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Gata Kamsky (Tatar: Ğata Kamskiy (born June 2, 1974) is a Soviet-born American chess grandmaster. He is rated 2695 on the November 2009 FIDE list, ranking him 41st in the world and third among American players.
Kamsky was a prodigy who reached the final of the FIDE World Chess Championship 1996 at the age of 22, and reached a ranking of fourth in the world rankings in 1996. He played almost no FIDE-rated games between 1997 and late 2004.
Kamsky won the Chess World Cup 2007. This earned him a match against Veselin Topalov for the right to challenge for the World Chess Championship 2010, which he lost. Kamsky will also play in the Candidates Tournament to determine the challenger for the World Chess Championship 2011.
In 1990, FIDE awarded Kamsky the grandmaster title. In 1991, he won the U.S. Championship. Kamsky also did well at other prestigious chess tournaments, winning the Las Palmas tournament in 1994.
In 1993, the rival organisations FIDE and PCA each held Interzonal tournaments. Kamsky played in both, and in both cases qualified for the Candidates Tournaments.
In 1996, Kamsky played a 20-game match against Anatoly Karpov for the FIDE World Chess Championship 1006, losing 7.5–10.5 (+3=9−6).
Kamsky's next rated games after his loss to Karpov were in 1999, when he returned to play in the FIDE Knockout World Championship event in Las Vegas.
Kamsky did not play another game in public until 2004, when he won the 106th New York Masters. He subsequently played in several other editions of the weekly event with mixed success, before returning to regular chess in the 2005 U.S. Championship held in November-December 2004 where he scored a respectable but unspectacular 5.5-3.5. He has since returned to international chess, most notably finishing second behind Veselin Topalov at the M-Tel Masters event. Soon after, Kamsky led the US team to the bronze medal at the International Chess Olympiad at Turin. On July 4, 2006, he tied for first place with nine others at the World Open, winning about $7,000. A number of successes in 2007 marked his return to the playing level he had before his retirement, hinting at the possibility of becoming again a challenger for the very top of the world's chess hierarchy.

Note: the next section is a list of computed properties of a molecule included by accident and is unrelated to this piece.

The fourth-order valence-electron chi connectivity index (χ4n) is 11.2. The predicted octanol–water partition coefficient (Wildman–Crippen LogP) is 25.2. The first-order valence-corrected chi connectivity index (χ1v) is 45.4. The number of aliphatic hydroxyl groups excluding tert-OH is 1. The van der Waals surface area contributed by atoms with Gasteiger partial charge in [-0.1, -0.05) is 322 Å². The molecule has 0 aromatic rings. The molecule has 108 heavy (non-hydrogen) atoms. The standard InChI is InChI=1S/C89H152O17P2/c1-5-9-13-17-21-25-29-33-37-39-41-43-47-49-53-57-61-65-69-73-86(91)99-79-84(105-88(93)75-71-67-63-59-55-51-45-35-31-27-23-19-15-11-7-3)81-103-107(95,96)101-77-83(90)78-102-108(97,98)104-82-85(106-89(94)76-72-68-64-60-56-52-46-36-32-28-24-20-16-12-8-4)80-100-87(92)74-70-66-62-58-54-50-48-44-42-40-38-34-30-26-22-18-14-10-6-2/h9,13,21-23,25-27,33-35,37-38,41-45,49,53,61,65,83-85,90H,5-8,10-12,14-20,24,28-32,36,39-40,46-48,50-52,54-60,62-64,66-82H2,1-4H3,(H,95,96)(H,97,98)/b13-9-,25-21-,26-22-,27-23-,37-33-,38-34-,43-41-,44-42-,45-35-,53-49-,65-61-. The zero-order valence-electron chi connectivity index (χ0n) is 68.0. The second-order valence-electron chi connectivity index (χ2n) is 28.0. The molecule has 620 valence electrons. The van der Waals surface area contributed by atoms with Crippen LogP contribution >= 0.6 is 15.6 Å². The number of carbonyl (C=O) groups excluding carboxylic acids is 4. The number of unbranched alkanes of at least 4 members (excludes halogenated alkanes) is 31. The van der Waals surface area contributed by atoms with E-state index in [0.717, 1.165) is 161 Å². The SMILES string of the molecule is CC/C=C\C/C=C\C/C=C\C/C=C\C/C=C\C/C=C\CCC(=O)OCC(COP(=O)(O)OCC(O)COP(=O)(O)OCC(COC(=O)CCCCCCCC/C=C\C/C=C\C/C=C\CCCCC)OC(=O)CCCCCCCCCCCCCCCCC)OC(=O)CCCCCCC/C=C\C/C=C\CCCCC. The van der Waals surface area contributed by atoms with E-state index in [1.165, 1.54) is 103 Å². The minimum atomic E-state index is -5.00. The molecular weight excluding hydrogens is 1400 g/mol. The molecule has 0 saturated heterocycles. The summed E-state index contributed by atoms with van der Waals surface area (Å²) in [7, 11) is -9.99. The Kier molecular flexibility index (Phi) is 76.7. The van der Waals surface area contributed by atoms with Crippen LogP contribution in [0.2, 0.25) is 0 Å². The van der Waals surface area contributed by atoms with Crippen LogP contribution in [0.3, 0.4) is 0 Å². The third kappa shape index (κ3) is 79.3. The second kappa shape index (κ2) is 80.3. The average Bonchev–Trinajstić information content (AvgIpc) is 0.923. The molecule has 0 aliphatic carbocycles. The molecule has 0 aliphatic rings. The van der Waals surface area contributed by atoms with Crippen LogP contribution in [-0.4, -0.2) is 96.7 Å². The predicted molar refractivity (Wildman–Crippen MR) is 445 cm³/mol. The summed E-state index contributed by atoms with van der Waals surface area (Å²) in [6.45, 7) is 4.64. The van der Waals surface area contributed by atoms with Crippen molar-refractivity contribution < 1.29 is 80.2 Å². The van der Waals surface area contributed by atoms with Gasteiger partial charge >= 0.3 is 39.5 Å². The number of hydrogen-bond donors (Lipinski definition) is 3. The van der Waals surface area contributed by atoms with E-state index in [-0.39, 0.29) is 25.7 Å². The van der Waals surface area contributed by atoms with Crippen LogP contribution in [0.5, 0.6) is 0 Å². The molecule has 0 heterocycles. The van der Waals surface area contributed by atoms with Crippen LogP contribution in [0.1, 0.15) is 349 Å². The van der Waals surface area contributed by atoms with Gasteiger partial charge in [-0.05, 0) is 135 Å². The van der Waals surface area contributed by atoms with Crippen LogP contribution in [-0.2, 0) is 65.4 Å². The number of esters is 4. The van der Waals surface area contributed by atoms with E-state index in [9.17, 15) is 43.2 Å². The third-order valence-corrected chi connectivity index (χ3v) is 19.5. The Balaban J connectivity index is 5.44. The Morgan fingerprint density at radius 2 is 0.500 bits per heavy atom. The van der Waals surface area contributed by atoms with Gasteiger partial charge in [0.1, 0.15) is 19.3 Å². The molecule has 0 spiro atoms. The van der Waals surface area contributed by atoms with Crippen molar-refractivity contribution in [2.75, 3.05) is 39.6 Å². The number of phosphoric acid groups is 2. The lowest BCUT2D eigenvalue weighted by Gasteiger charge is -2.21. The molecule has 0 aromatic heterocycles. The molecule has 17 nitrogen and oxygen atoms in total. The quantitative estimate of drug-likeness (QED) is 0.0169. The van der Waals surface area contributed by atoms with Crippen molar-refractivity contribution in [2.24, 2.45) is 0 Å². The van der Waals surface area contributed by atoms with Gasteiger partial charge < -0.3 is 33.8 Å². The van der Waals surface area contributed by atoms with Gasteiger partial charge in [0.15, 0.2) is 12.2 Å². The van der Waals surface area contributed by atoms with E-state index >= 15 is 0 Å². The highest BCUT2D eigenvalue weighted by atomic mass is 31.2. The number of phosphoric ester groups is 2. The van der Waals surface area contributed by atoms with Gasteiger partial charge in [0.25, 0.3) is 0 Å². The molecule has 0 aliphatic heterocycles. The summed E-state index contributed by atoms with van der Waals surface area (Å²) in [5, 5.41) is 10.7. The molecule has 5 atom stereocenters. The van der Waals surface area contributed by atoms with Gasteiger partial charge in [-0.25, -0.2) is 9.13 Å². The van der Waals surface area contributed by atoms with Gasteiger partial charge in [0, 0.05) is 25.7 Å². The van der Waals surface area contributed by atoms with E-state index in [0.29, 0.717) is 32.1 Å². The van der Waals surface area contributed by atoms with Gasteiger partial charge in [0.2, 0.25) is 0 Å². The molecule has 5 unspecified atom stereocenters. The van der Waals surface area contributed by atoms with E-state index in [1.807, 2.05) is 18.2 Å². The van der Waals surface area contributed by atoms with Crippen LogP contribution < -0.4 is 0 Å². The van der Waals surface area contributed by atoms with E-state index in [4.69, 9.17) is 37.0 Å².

Kamsky played in the FIDE Chess World Cup 2005, and qualified for the Candidates Tournament for the World Chess Championship 2007.
In November-December 2007, Kamsky won the Chess World Cup 2007. This earned him a match against Topalov in 2009, for the right to challenge for the World Chess Championship 2010. The match was held in Sofia, Bulgaria, in February 2009, and was won by Topalov 4.5 - 2.5.
As a finalist of the previous cycle, Kamsky has been given direct entry to the eight player Candidates Tournament to determine the challenger for the World Chess Championship 2011.
Kamsky played board one for the United States in the 2008 Chess Olympiad, held in Dresden, Germany in November. The U.S. team captured the bronze medals.